I recently read an article, yet another claim to a cancer cure. It stated that this product was 10,000 times more effective than chemo. That statement alone should clue you in.
It claims that pharmaceutical companies could not come up with a synthetic version so they covered up the evidence of studies done some decades ago that proved this was a cancer cure. Are you serious?
Why does this article not name or quote any of these studies? Did the author have access to these studies, if they exist?
If you find an article like this, go ahead and try the “cure” if it sounds safe enough to you. But, about the article itself, use the following check list. The more questions to which you answer yes, the less likely it is reliable information.
1. Does it sound sensationalistic? Does it go on and on making claims and repeating itself instead of stating simple facts?
2. Does it exaggerate claims?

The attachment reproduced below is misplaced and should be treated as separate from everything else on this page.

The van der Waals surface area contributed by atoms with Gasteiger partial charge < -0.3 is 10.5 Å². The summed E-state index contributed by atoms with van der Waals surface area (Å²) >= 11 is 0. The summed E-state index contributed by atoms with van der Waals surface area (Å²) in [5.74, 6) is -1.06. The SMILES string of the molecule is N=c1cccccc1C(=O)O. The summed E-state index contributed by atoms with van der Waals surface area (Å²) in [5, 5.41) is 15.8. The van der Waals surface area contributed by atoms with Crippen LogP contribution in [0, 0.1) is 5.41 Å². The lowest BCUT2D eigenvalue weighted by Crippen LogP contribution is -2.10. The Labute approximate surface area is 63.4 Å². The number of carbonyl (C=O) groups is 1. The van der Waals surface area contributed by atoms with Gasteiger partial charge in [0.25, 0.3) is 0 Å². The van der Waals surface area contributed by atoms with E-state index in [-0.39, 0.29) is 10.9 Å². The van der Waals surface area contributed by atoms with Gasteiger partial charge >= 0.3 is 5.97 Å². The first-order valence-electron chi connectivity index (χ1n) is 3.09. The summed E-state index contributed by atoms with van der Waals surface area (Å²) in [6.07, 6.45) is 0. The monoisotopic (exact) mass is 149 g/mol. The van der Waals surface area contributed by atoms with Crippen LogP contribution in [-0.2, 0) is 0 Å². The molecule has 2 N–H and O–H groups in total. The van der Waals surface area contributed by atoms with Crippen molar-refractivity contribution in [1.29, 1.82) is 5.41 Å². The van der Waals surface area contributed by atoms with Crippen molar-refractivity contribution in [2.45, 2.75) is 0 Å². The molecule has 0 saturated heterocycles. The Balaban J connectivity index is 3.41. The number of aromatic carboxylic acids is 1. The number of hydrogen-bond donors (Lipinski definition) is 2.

3. Are the claims expressed in vague, unscientific terms?
4. Does it lack supportive evidence? Are the names of the people and institutions who carried out the studies mysteriously missing? Are actual quotes of the results of these studies not to be found in the article? Are quotes partial or taken out of context? Is there really not a single shred of actual “evidence” in the article?
5. Does it sound like an attack on another institution or commonly held belief?
You might ask why the author of this article would go to the effort. For attention maybe? Maybe he/she gets some kind of pleasure out of duping people? Maybe to exploit people’s vulnerabilities, or their gullibility? Your guess is as good as mine.
So, the next time you read an article, use your discretion.